Pokémon Mansion (ポケモンやしき) is a large mansion with a trophy garden at the back. After the National Dex is obtained, several new species of Pokemon can be found in the garden, but in order to find them the player must talk to the owner who will then send out his butler to place the said Pokemon in the garden because the owner lied and the said Pokemon does not exist in the garden.[23]

Iron IslandEdit

Iron Island (こうてつじま, Kōtetsu-jima, Steel Island in original Japanese language versions) is the training place of the people of Canalave City's Gym and Riley, a trainer who gives the player a Riolu egg.[24]

Fullmoon IslandEdit

Fullmoon Island (まんげつじま, Mangetsu-jima) is home to the Legendary Pokémon Cresselia. It runs away after the player sees it long enough for it to be entered into the Pokédex.

Turnback CaveEdit

Turnback Cave (もどりのどうくつ, Modori no Doukutsu, Recovery Cave in original Japanese language versions) is at the center of Sendoff Spring, the fourth lake of Sinnoh that was hidden long ago. It leads into an alternate dimension, where Giratina is housed.

Newmoon IslandEdit

Newmoon Island (しんげつじま, Shingetsu-jima) is home to the Legendary Pokémon Darkrai, but can only be reached with a "Member's Card" which is through a Nintendo event.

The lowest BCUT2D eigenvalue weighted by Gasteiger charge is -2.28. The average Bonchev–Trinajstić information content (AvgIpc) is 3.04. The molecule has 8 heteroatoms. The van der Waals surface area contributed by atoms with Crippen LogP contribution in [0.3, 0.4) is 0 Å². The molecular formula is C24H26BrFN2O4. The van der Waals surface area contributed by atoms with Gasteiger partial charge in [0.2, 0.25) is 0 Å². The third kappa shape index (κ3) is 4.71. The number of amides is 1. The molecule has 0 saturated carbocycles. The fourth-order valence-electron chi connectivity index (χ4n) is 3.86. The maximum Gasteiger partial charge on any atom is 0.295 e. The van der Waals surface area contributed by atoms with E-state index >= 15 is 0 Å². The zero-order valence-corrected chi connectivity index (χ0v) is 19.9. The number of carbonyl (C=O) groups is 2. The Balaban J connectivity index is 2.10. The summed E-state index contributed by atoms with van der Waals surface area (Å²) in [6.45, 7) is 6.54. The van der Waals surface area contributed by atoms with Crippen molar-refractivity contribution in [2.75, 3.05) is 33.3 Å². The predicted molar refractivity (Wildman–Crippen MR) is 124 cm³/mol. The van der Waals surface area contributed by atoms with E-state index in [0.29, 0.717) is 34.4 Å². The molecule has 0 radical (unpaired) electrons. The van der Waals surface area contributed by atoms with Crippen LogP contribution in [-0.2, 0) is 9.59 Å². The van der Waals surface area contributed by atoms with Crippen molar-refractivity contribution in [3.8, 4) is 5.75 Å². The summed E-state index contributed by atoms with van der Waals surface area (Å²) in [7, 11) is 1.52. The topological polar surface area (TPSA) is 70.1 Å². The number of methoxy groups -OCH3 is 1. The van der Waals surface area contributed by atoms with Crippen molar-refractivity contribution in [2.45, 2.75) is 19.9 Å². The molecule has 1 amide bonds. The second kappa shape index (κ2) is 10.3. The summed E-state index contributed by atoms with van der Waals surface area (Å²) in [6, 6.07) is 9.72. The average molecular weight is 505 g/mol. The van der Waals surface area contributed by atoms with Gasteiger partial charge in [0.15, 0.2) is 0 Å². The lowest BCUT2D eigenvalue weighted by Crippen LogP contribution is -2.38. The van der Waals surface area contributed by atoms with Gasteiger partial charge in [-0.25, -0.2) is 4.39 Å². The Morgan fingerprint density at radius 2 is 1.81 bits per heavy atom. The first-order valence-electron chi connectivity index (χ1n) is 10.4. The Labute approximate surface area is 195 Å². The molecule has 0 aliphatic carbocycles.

Flower ParadiseEdit

The Flower Paradise (はなのらくえん, Hana no Rakuen) is accessed with a special item called "Oak's Letter," which must be obtained through a Nintendo event. Shaymin is available here.

Hall of OriginEdit

The Hall of Origin (はじまりのま, Hajimari no Ma) is accessed with a special item called "Azure Flute," which must be obtained through a Nintendo event. The Hall of Origin will appear after playing the Azure Flute in Spear Pillar. A staircase leading up will appear. Arceus resides in the Hall of Origin.

Battle ZoneEdit

The Battle Zone (バトルゾーン, Batoru Zōn) is an island off the northeast of mainland Sinnoh and is home to the Battle Tower, where the player can get Battle Points, like in Hoenn's Battle Frontier.

Similarly to Pokémon Emerald, Battle Points are won from battles and can be exchanged for goods and move tutoring services.

The Battle Zone houses four important locations: Stark Mountain (ハードマウンテン, Hādo Maunten, Hard Mountain in original Japanese language versions), in which the player can find the legendary Pokémon Heatran, and three specific areas, the Fight Area (ファイトエリア, Faito Eria), the Survival Area (サバイバルエリア, Sabaibaru Eria) and the Resort Area (リゾートエリア, Rizōto Eria).

Alamos TownEdit

Alamos Town (アラモスタウン, Aramosu Taun, Aramos Town in original Japanese language versions) is a town in the Sinnoh Region that appears in the movie Pokémon: The Rise of Darkrai. In the town there is the Space-Time Tower (時空の塔, Jikū no Tō) where Darkrai appears.

Sinnoh UndergroundEdit

The Sinnoh Underground is a mini-game that becomes accessible after obtaining the Explorer Kit from the Underground Man in Eterna City. It uses the Nintendo DS Wireless Communication feature to allow simultaneous play and exploration of the area (however, it cannot be played over Nintendo Wi-Fi).